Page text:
Let us assign it to ultimate product, in Products text box type unlimited | choose unlimited | save | verify the API is associated with product by going to unlimited product, as you can see our API is listed there.

Now to use this API, all we need to do is subscribe, which in turn will generate the subscription id that can be used to call the service methods. Since in this series we already subscribed to the unlimited product so we can use our primary key to call the methods of our service.

Go to Overview in Azure API Management | click on developer portal | sign in | Click APIs tab | click on Azure API management API | click try it | fill the field | send

By default, Delete method is select so beware of this when you test the API on production.

You should receive the successful response as below.

Let us consume this service, create a new Asp.net Core Web application with the name client.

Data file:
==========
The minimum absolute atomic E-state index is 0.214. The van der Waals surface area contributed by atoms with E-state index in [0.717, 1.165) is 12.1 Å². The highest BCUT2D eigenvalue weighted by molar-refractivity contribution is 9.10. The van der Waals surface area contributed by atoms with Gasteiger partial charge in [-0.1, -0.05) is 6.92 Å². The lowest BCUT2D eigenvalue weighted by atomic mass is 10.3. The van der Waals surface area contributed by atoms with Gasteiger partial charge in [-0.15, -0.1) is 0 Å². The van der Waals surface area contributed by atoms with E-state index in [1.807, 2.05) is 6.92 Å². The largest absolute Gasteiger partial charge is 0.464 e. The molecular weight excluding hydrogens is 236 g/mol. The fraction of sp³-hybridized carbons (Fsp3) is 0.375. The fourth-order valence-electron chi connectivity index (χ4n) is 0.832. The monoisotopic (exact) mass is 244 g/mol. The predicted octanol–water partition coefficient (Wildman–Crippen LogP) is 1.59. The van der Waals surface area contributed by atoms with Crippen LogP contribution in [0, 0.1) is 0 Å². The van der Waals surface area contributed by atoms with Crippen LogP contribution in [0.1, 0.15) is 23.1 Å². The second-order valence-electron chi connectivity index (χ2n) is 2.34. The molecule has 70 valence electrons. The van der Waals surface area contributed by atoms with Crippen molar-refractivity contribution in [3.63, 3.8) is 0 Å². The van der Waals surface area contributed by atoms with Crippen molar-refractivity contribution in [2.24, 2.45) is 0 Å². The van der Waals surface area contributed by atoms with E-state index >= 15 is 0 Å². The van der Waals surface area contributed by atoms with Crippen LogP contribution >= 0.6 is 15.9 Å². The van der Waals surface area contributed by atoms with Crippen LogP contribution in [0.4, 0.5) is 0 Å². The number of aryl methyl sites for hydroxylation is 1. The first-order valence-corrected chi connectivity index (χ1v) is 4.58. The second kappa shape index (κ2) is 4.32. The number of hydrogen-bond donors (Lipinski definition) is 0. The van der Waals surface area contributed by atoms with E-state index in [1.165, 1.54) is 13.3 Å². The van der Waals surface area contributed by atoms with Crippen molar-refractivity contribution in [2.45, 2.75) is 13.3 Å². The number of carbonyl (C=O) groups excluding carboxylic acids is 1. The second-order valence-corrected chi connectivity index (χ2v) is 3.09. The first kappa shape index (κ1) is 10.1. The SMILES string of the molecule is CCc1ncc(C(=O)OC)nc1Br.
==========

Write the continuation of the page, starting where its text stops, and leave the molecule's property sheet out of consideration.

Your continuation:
We will use NSwagStudio to generate client side classes for the C#, download the tool from below Address:

https://github.com/RSuter/NSwag/wiki/NSwagStudio
First get the swagger URL for the API. Go to developer portal | API tab | Click on AzureAPIManagementV1 | click on API definition | choose Open API | then copy the URL

Once NSwagStudio is installed, open the tool, mention the URL and check CSharp Client and either you can click on Generate output button and get the CSharp client code which you can copy paste in visual studio or you can generate the file for you. I copied the path to my client project including the cs file name which will be generated. If you are getting error while generating, try to run the tool as administrator.

If you go to your visual studio the File is already added for you, if the file is not visible use the add existing item option to include it in the project.

Now let us use this to call the API. Open, Index.cshtml.cs in Get method type below code:

using System;

using System.Collections.Generic;

using System.Linq;

using System.Threading.Tasks;

using Microsoft.AspNetCore.Mvc;

using Microsoft.AspNetCore.Mvc.RazorPages;

namespace Client.Pages

{

public
class
IndexModel : PageModel

{

public
async
void OnGet()

{

System.Net.Http.HttpClient httpClient = new System.Net.Http.HttpClient();